What do you mean ‘Pre-Recession’?
After the year 2000, but before the economic recession of 2008, GM was making some weird cars. Retro styled cars, cars with high performance trims (for seemingly no reason), cars with LS motors mounted sideways, and of course, Saabs.
Why these cars came about is complex. If somebody is willing to offer a theory, I’m all ears. However, I’m not here to explore the roots of this issue, only what fruit it ended up bearing. While many of these cars may have continued production after the recession of 2008-2010, most if not all were born of the white heat of stupidity that lost GM $82 billion before this time. I say stupidity of course, because most of the following vehicles I would like to own one day.
The HHR SS
The Chevrolet HHR, even without having an SS trim, is a weird car. Born of many automakers period obsession with retro styling, its looks were inspired by the more rounded, swooping curves of a bygone era. It resembles a minivan with regular doors, which may lead you to believe it would share a chassis with something like the Uplander, but it doesn’t. It’s on the Delta platform, which was shared with the Chevrolet Cobalt, Pontiac G5, and Saturn Ion. Production started in 2005 with a choice of two unfortunate naturally aspirated Ecotec engines, but things got weirder and more interesting in 2008.
Initially announced in 2006, The SS model shared its new, Turbocharged engine with the Pontiac Solstice GXP, giving it an honest-to-god 260 horsepower (at the front wheels). Now, that doesn’t seem like a ton, but for some context, the power-to-weight is almost identical to a modern Ford Focus ST, which is not a slow car. More interesting still, this not-quite-minivan could be had with a short-throw five speed manual transmission. It also came with ‘no-lift-shift’ which allows it to rocket to sixty miles-per-hour in 6.3 seconds. A limited-slip front differential was an option.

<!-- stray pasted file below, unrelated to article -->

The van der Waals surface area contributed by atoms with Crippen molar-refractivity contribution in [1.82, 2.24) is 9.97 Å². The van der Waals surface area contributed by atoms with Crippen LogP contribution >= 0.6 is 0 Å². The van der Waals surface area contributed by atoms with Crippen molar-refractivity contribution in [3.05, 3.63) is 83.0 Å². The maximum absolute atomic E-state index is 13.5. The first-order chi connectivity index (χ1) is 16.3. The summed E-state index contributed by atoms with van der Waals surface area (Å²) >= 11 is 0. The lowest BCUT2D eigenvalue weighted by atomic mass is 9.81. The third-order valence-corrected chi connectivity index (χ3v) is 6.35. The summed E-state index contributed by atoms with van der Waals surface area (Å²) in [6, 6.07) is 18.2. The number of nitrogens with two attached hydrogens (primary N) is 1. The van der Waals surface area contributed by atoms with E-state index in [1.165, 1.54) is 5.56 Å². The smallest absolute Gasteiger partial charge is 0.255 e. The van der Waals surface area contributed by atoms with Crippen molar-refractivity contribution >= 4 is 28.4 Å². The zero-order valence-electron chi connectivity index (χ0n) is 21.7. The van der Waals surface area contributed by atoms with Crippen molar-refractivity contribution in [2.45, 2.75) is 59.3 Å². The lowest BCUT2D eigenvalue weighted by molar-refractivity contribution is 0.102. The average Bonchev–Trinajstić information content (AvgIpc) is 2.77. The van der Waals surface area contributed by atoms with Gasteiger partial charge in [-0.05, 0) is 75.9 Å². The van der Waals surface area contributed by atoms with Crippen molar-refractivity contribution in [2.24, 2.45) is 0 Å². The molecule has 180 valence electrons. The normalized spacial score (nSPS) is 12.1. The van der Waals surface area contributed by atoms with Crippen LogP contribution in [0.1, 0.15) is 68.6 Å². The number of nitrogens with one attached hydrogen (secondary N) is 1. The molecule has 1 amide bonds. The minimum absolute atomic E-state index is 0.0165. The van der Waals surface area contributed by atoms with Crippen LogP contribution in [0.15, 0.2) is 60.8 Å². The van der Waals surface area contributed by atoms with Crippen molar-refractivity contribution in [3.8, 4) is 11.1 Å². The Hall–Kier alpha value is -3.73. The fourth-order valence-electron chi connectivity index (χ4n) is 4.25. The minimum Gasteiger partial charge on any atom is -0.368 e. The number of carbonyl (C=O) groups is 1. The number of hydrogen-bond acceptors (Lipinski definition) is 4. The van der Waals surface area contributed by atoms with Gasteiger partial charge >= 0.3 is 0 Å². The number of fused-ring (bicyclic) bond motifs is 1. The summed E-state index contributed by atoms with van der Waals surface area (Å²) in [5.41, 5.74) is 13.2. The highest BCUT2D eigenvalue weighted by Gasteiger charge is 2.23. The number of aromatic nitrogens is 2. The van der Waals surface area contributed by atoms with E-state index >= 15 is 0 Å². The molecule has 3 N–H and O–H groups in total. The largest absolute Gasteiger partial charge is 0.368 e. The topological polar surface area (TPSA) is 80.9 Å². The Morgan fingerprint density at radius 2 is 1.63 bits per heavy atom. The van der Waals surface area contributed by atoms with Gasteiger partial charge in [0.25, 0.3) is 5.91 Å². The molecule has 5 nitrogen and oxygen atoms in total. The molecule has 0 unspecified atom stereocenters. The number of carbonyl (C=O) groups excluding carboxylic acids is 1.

(Note: The vehicle only produces 235 horsepower in its automatic transmission guise.)
Just a heads up, this is gonna keep getting weirder.
The suspension was tuned at the Nurburgring, which I cannot really explain. Making an SS trim of your retro-styled pseudo-minivan is one thing, but taking it to Nurburgring is more than a little unorthodox. Bolted to the ‘race tuned suspension’ were bespoke 18 inch alloy wheels, and the car got new front & rear fascias, rocker panels, and a spoiler (which actually looks pretty sharp). Inside, the car got a smaller diameter leather-wrapped steering wheel with audio controls, and a (gasp) PILLAR MOUNTED TITANIUM BOOST GAUGE. I’m assuming every time one rolled off the assembly line an angel swooped down and screwed that into place. Thanks, Jesus!
The SS was also available in several colors that the feeble, peasant owners of non-SS HHRs could only dream of. Colors like Victory Red, Mystique Blue Flash Metallic, Sunburst Orange II Metallic, and Black.
I’ve been trying to think of a good transition at this point, because it get’s even weirder. What happens? Does an executive at GM like, get drunk or something? Does he do a line of blow? Does god speak to him? I’m not sure. I don’t know what they were thinking. I don’t think they knew, either.
They made an SS version of the Panel Van variant of the HHR. Not just a “full panel version”, but also a “half panel” version.
Let me present some information to you as frankly as I possibly can.
They made 7,980 HHR SS’ total. Of those 7,980, 216 were full panels, and 200 were half-panels.
What does this mean;
The HHR SS panel versions are rarer than Bugatti Veyrons.
Got that out of the way.
The doors on the full panel could only be opened from the inside, and the interior door panel looked like this:
Once sold new for $26,500, a squeaky clean HHR SS with around 100k miles can easily be had for around $7000, with prices dropping as the miles go up. The average price is around $3-5k for a non-panel SS.
The panel versions are a different story. One five-speed, full panel SS I found (216 made) has under 10k miles on it, and is currently listed at… thirty three… thousand dollars.
Another, with 80k miles, is only listed for nine thousand, so that that previous price just seems like some boomer-type, Corvette-owner shit to me.
I also found an extremely rare half-panel version (automatic), for an absolutely PALTRY $7k, so prices bounce around quite a bit.
For me, this car ticks all pre-recession GM boxes. An interior that’s a sea of plastic? Check. Honest-to-god high performance trim for no reason? Check. Stick available? Of course.
If you would like to own a car rarer than a Veyron, this is your chance.
Happy Holidays, see you tomorrow.